Some Scarborough residents tell city they're willing to pay more taxe

News Jan 10, 2018 by Mike Adler Scarborough Mirror

Peter Vanderyagt says he’s willing to pay more in property taxes.

So does David Meyers, who let members of a City of Toronto budget subcommittee visiting Scarborough know he’s heard “a lot of” residents say they’d pay more to get a better city.

Meyers, who lives in central Scarborough, told the trio of councillors he’s “very troubled” to see $41 million in poverty-reduction commitments they made are left out of Toronto’s 2018 draft budget.

Scarborough, said Meyers, has many neighbourhoods where poverty disadvantages tens of thousands; the draft budget “fails these communities” he said during public presentations at Scarborough Civic Centre Monday, Jan. 8.

Like others who wanted their views considered at city all, Meyers argued a more “progressive” property tax system and revenue tools the city has rejected would pay for programs benefiting Toronto’s lower-income residents.

Council decided last November on a two-per-cent property tax hike for 2018. Vanderyagt, a spiritual caregiver at Scarborough and Rouge Hospital, said budgets planned around percentage increases, especially zero per cent, don’t allow the city to experiment.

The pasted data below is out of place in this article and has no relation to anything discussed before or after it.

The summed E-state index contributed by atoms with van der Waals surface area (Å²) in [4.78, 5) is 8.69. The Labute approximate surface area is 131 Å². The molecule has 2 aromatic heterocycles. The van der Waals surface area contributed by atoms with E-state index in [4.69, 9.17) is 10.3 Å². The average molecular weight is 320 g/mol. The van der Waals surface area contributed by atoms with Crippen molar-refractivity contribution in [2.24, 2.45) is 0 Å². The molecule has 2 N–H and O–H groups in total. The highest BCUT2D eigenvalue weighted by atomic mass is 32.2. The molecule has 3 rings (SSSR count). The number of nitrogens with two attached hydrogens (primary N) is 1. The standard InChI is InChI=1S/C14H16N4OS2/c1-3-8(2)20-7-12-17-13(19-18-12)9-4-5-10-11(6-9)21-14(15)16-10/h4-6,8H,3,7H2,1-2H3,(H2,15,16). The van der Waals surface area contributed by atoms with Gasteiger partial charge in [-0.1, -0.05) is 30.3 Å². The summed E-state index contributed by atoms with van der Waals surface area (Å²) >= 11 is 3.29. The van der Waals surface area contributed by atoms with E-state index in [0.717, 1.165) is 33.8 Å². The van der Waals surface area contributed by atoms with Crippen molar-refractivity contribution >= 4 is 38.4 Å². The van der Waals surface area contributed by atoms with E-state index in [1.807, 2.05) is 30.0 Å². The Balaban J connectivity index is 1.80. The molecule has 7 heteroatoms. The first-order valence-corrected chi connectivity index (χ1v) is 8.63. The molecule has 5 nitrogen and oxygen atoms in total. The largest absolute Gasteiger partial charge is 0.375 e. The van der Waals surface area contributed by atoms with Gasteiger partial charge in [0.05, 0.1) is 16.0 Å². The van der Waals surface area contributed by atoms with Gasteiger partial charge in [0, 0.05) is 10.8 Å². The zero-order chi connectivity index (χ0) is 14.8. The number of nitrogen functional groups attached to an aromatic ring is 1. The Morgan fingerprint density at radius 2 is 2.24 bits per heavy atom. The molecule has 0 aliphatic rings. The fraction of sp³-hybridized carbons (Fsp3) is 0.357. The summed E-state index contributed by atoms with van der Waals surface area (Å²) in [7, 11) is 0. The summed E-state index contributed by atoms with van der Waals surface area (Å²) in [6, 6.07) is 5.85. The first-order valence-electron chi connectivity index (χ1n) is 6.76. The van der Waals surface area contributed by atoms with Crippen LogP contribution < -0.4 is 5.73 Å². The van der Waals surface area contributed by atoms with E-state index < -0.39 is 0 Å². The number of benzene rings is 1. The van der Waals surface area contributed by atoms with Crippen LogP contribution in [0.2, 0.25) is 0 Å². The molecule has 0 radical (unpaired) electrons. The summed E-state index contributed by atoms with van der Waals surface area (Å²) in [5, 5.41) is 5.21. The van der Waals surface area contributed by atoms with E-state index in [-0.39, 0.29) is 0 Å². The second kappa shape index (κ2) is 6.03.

New spending should be allowed if it makes sense, said Vanderyagt.

Gillian Sumi, who lives in southwest Scarborough on Ontario Disability Support payments that she said don’t leave her enough money for nutritious food, wants councillors and Mayor John Tory to activate a low-income TTC pass program they approved.

“I am very saddened to hear it is not funded in the 2018 budget,” she told the meeting. “Please keep your promise.”

Anna Zhang of Agincourt suggested Toronto is not as friendly to its seniors as Vancouver, where an annual senior’s transit pass is $45, or Brampton, where seniors pay $1 a ride.

Sophia Mohammed appeared “on behalf of the kids of Scarborough”, specifically those in her east Scarborough neighbourhood, who, at the end of the day, “have nothing better to do than join a gang”.

Locally, there’s only the East Scarborough Storefront or libraries “to get these kids out of bad things”, Mohammed said, adding the Morningside branch isn’t open Sundays.

She demanded to know what councillors will do in 2018 “for kids in a poor neighbourhood that needs help".

While Toronto’s overall economy is performing well, “Scarborough is suffering from a lack of vision and a lack of jobs”, Jennifer McKelvie, president of Scarborough Community Renewal Organization, told the group led by Scarborough councillor and city budget chief Gary Crawford.